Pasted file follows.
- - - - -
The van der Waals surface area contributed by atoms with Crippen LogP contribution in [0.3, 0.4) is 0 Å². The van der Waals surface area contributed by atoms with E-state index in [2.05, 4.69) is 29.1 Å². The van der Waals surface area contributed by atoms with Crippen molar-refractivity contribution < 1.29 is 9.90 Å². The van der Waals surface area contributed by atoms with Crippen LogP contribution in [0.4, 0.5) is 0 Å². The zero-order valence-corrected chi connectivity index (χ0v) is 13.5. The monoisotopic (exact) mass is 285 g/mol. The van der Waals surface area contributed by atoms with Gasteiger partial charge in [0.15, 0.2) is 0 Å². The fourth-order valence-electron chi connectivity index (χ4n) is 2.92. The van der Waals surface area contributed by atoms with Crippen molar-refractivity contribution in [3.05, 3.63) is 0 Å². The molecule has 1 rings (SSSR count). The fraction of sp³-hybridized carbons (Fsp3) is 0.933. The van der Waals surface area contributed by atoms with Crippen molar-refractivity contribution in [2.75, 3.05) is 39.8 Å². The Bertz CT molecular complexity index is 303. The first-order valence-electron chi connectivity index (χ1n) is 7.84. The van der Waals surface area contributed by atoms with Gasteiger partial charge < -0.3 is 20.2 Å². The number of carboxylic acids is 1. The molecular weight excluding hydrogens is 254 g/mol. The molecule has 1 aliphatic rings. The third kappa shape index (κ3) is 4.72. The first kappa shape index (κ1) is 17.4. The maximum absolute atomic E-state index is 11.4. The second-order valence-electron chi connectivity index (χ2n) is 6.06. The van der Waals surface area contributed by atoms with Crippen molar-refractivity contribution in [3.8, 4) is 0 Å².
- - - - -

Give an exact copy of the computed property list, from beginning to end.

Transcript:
The van der Waals surface area contributed by atoms with Crippen LogP contribution in [0.3, 0.4) is 0 Å². The van der Waals surface area contributed by atoms with E-state index in [2.05, 4.69) is 29.1 Å². The van der Waals surface area contributed by atoms with Crippen molar-refractivity contribution < 1.29 is 9.90 Å². The van der Waals surface area contributed by atoms with Crippen LogP contribution in [0.4, 0.5) is 0 Å². The zero-order valence-corrected chi connectivity index (χ0v) is 13.5. The monoisotopic (exact) mass is 285 g/mol. The van der Waals surface area contributed by atoms with Gasteiger partial charge in [0.15, 0.2) is 0 Å². The fourth-order valence-electron chi connectivity index (χ4n) is 2.92. The van der Waals surface area contributed by atoms with Crippen molar-refractivity contribution in [3.05, 3.63) is 0 Å². The molecule has 1 rings (SSSR count). The fraction of sp³-hybridized carbons (Fsp3) is 0.933. The van der Waals surface area contributed by atoms with Crippen molar-refractivity contribution in [2.75, 3.05) is 39.8 Å². The Bertz CT molecular complexity index is 303. The first-order valence-electron chi connectivity index (χ1n) is 7.84. The van der Waals surface area contributed by atoms with Gasteiger partial charge < -0.3 is 20.2 Å². The number of carboxylic acids is 1. The molecular weight excluding hydrogens is 254 g/mol. The molecule has 1 aliphatic rings. The third kappa shape index (κ3) is 4.72. The first kappa shape index (κ1) is 17.4. The maximum absolute atomic E-state index is 11.4. The second-order valence-electron chi connectivity index (χ2n) is 6.06. The van der Waals surface area contributed by atoms with Crippen molar-refractivity contribution in [3.8, 4) is 0 Å².